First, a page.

child witness - taint - clear and convincing evidence
Commonwealth v. Cesar - Superior Court - November 14, 2006
The court discussed how to deal with the issue of the possible tainting of the testimony of a child. The Defendant claimed that the child's evidence had been tainted by improper coaching by a parent, an asst. DA, and someone from the victim-witness office.
The court discussed the problem of taint, stating that the "core belief underlying the theory...is that a child's memory is peculiarly susceptible to suggestibility so that when called to testify a child may have difficult distinguishing fact from fantasy. Taint is the implantation of false memories or the distortion of real memories caused by interview techniques...that are so unduly suggestive and coercive as to infect the memory of the child, rending that child incompetent to testify."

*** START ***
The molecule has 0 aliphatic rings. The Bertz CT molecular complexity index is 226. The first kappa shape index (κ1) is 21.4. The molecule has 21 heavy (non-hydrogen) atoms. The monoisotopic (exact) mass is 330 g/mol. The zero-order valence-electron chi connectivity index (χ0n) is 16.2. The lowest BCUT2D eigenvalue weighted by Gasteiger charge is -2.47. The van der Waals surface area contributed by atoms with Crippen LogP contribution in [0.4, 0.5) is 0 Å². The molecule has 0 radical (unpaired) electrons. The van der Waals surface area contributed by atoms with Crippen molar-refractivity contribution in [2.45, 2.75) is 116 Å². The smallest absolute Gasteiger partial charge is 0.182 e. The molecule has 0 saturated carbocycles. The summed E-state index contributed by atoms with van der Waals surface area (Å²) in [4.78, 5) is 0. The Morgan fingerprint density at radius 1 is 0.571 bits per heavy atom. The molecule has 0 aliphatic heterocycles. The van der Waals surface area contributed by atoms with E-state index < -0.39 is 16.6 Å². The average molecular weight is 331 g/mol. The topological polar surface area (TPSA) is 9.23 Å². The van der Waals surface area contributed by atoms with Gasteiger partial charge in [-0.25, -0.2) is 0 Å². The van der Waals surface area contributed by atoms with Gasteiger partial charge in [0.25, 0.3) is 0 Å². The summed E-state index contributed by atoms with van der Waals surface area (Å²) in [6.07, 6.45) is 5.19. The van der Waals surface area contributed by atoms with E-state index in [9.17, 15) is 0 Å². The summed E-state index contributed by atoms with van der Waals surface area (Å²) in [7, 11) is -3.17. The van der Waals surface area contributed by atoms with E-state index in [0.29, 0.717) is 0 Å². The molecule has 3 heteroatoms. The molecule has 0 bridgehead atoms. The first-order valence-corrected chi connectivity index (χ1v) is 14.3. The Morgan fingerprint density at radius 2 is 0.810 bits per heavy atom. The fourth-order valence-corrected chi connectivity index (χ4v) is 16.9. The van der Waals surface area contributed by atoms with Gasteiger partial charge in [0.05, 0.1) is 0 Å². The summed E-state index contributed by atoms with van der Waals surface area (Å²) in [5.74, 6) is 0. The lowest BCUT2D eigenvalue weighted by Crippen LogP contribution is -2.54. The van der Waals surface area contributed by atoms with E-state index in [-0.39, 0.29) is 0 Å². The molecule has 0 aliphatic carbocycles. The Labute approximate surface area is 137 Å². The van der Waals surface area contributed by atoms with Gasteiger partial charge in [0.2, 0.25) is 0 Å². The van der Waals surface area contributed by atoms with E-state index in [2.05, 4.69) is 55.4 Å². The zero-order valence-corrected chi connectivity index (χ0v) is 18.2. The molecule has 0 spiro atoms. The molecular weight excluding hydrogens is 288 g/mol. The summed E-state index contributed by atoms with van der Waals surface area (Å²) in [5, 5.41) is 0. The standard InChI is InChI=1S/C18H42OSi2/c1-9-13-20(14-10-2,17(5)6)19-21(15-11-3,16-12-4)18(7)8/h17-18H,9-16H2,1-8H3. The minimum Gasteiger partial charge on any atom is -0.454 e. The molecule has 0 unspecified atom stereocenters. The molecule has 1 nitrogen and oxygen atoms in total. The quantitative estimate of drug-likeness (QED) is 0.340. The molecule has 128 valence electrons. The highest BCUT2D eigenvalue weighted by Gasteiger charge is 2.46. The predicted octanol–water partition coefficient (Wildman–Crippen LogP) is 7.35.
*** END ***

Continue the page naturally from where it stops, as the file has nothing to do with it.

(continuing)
The court said that a taint investigation is triggered by "some evidence of taint. Once some evidence of taint is presented, the... hearing [about the child's competency to testify] must be expanded to explore this specific question. During the hearing the party alleging taint bears the burden of production of evidence of taint and the burden of persuasion to show taint by clear and convincing evidence. Pennsylvania has always maintained that since competency is the presumption, the moving party must carry the burden of overcoming that presumption...[A]s with all questions of competency, the resolution of a taint challenge...is a matter addressed to the discretion of the trial court."